I graduated, with nothing. No firm leads, I was working at Edde Bauer at the mall, applying to jobs in my field while also wondering, oh shit am I going to have to go into manager training at my mall job? Am I going to go from earning beer money to making this a career out of necessity?

I hit a moment where it made no sense to stay at school and made the hard decision to move home. 

Panic was high. I lost confidence, all of it. I was in a bad place. I moved home to Massachusetts, my parents had downsized after my brother and I went to college, so now I was returning to a strange home and strange town, transferring to the local Eddie Bauer store -- things were not working out as I had planned. 

It was two weeks after I moved home that CNN/Sports Illustrated called me for a phone interview and the rest is history. 

My point in all this is that I did everything I could to be prepared for the moment, and it was still brutal -- but in the end, I got the job and career I wanted because I had done all the preparatory steps. I had the right skills and eventually, my activities and choices resulted in a positive experience.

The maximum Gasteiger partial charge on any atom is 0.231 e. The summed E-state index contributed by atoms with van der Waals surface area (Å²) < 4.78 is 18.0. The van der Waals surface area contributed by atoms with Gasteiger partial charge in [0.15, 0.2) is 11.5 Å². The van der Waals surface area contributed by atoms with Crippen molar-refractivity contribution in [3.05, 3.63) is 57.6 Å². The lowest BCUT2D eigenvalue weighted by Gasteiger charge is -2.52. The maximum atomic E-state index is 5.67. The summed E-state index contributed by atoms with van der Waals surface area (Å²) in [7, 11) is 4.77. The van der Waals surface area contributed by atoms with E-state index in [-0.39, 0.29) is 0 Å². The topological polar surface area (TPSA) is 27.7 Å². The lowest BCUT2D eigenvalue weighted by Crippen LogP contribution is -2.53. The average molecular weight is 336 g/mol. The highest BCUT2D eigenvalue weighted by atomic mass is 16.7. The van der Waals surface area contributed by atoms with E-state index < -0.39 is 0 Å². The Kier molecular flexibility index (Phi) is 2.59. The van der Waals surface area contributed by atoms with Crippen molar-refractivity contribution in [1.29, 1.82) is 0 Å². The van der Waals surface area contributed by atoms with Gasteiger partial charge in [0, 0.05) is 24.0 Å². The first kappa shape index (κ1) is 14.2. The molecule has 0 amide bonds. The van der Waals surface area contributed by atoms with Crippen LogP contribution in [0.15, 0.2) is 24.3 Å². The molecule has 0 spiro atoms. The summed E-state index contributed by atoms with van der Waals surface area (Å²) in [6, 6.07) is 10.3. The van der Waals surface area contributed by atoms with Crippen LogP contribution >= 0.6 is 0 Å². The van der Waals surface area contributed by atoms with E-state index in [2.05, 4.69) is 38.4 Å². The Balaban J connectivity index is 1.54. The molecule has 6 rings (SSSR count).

BUT the process was brutal. I still have nightmares about losing my job and being unable to support my family, yes I am a neurotic type. 

My big picture advice, as if I haven’t made it clear enough, is to realize right now that your search will be hard. The rejection will feel personal. The denials will seem misguided. You must tell yourself right now, that you have made the right choices, taken the right steps and actions, and you have every reason to stay confident. 

Don’t take anything personally, learn from each experience, each interview, each rejection, twerk your approach broaden your search, but don’t stop believing in yourself. Self-doubt will ruin you.

This will be a test of your character and internal strength -- tell yourself right now, that you are going to win this battle. 

Alright everyone, great question Bradley thanks for submitting it -- thanks for listening and sharing our content. If you have a question you’d like me to answer on an upcoming podcast episode you can message me on LinkedIn -- connect with me today!

Thanks for listening…

By Brian Clapp | November 30, 2020